Morphine preconditioning attenuates neutrophil activation in rat models of myocardial infarction

Tzong Luen Wang, Hang Chang, Chi Ren Hung, Yung Zu Tseng

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62 Citations (Scopus)


Previous results from our laboratory have suggested that morphine can attenuate neutrophil activation in patients with acute myocardial infarction. To elucidate if morphine preconditioning (PC) has the same effects via activation of neutrophil endopeptidase 24.11 (NEP), we measured serum levels of intercellular adhesion molecule-1 (ICAM-1), gp100(MEL14) and NEP in adult Wistar rats subjected to ten different protocols (n=10 for each) at baseline, immediately after and 2 h after morphine PC. All groups were subjected to 30 min of occlusion and 2 h of reperfusion. Similarly, morphine-induced PC was elicited by 3-min drug infusions (100 μg/kg) interspersed with 5-min drug- free periods before the prolonged 30-min occlusion. Infarct size (IS), as a percentage of the area at risk (AAR), was determined by triphenyltetrazolium staining. Pretreatment with morphine increased NEP activities (9.86±1.98 vs. 5.12±1.10 nmol/mg protein in control group; p<0.001). Naloxone (μ-opioid receptor antagonist) (4.82±1.02 nmol/mg protein) and phosphoramidon (NEP inhibitor) (4.66±1.00 nmol/mg protein) inhibited morphine-activated NEP, whereas glibenclamide (ATP-sensitive potassium channel antagonist) and chelerythrine (protein kinase C inhibitor) had no effects. The ICAM-1 and gp100(MEL14) of the third sampling were lowest for those with morphine PC (280±30 ng/ml and 2.2±0.7 μg/ml; p<0.001), but naloxone (372±38 ng/ml and 3.8±0.9 μg/ml) and phosphoramidon (382±40 ng/ml and 4.2±1.1 μg/ml) abolished the above phenomenon. IS/AAR were definitely lowest for those with morphine PC (24±7%; p<0.05). Morphine preconditioning increases NEP activities to attenuate shedding of gp100(MEL14) and to ICAM-1 and, thus, provides myocardial protection.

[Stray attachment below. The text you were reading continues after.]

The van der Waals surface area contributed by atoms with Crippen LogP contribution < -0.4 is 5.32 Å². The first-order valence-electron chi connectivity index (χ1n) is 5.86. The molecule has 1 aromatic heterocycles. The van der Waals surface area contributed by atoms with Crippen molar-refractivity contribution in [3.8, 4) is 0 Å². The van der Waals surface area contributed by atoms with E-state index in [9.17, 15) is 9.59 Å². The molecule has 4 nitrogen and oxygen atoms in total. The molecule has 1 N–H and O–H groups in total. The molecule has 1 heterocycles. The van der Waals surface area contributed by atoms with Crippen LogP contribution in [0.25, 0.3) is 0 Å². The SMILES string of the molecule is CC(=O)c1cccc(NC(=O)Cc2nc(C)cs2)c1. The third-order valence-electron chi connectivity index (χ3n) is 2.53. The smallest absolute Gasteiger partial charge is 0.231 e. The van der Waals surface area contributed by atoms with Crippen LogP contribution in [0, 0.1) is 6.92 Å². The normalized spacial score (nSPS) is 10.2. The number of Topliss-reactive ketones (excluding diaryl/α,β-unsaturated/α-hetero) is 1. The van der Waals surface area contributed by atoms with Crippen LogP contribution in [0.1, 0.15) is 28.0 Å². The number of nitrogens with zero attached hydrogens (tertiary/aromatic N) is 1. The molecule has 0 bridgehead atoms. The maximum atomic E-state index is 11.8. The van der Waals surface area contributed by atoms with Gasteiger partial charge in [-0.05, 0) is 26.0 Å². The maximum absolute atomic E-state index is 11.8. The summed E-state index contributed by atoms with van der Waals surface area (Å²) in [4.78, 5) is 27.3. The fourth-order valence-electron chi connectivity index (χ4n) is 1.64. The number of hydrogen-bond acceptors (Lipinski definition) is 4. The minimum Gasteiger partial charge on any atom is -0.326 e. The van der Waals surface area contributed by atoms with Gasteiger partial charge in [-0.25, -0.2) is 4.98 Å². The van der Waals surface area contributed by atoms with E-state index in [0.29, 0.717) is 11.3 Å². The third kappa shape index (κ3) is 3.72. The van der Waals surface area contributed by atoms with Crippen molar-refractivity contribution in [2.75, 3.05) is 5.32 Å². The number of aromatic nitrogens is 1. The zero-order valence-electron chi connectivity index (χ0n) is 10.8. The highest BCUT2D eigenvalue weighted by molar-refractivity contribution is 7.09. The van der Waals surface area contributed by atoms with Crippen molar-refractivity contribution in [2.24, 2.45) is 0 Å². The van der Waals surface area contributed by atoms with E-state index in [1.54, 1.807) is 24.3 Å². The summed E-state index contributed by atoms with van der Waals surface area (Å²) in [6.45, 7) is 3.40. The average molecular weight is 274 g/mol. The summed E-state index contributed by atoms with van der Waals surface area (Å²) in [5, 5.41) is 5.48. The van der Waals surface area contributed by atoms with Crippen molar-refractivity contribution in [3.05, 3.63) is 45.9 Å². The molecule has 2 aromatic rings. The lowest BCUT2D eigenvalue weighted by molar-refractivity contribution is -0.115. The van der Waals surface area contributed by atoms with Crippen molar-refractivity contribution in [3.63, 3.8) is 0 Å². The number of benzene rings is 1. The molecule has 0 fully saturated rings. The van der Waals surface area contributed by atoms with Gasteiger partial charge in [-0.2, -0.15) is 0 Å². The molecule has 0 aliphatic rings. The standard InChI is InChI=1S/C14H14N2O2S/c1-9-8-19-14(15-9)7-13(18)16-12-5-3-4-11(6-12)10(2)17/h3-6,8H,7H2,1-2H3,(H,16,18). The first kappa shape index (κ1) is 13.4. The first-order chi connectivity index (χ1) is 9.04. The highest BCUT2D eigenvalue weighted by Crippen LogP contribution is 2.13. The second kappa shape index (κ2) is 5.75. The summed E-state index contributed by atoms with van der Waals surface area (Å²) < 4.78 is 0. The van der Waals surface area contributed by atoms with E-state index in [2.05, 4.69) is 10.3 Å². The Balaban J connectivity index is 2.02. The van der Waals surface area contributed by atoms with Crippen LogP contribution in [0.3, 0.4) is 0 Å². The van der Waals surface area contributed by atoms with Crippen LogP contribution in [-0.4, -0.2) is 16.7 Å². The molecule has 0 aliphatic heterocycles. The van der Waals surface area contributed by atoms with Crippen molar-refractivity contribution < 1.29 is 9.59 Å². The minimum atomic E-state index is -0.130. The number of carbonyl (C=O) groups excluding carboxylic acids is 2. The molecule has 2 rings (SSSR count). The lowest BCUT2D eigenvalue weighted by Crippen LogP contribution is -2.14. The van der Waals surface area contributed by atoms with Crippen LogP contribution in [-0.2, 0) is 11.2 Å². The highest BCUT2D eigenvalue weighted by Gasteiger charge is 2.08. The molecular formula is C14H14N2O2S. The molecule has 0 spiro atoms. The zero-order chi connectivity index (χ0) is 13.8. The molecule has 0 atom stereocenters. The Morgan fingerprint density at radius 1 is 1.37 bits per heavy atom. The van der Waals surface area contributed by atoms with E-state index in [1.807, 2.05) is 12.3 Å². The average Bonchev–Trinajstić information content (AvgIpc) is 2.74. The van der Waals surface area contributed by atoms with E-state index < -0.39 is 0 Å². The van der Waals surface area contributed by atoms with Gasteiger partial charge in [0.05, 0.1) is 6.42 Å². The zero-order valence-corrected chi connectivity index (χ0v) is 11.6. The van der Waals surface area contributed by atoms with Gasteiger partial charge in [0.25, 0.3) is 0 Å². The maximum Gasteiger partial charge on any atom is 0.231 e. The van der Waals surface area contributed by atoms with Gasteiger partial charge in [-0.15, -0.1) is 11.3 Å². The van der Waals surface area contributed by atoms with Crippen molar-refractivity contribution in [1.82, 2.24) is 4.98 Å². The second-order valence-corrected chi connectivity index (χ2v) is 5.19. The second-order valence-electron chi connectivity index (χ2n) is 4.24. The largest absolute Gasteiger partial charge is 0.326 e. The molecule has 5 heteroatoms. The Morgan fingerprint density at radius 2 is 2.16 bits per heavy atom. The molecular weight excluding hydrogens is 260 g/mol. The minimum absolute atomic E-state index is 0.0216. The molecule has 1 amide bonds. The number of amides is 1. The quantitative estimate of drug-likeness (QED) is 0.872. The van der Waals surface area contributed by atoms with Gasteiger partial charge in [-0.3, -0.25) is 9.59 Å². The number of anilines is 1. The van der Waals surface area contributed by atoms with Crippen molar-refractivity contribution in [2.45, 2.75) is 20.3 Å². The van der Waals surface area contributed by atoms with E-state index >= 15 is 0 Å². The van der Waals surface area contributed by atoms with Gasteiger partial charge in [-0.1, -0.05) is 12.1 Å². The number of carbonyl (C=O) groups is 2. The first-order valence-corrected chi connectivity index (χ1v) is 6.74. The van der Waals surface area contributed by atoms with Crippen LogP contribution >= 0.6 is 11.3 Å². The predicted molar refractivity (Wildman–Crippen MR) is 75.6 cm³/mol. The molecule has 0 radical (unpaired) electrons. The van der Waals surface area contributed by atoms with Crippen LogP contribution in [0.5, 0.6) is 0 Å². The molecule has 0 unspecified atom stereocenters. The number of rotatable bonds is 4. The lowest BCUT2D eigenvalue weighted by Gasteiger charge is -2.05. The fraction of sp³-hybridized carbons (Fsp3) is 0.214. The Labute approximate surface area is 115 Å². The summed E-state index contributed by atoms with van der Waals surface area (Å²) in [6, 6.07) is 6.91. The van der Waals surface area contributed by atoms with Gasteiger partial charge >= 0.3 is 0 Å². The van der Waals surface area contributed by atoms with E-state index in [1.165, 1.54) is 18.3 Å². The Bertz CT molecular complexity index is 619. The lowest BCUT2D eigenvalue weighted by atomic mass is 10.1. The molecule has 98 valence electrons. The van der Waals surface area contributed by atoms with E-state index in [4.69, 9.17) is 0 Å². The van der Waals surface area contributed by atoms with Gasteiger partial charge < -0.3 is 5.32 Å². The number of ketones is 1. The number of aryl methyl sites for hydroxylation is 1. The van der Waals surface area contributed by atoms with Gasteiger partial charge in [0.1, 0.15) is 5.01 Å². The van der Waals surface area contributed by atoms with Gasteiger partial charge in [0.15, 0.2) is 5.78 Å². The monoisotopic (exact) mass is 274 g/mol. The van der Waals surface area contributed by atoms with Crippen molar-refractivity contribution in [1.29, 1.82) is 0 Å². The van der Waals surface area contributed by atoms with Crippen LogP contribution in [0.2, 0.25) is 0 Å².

Original languageEnglish
Pages (from-to)557-563
Number of pages7
JournalCardiovascular Research
Issue number3
Publication statusPublished - Dec 1 1998
Externally publishedYes


  • Adhesion molecules
  • Myocardial infarction
  • Naloxone
  • Opioid receptors

ASJC Scopus subject areas

  • Physiology
  • Cardiology and Cardiovascular Medicine
  • Physiology (medical)


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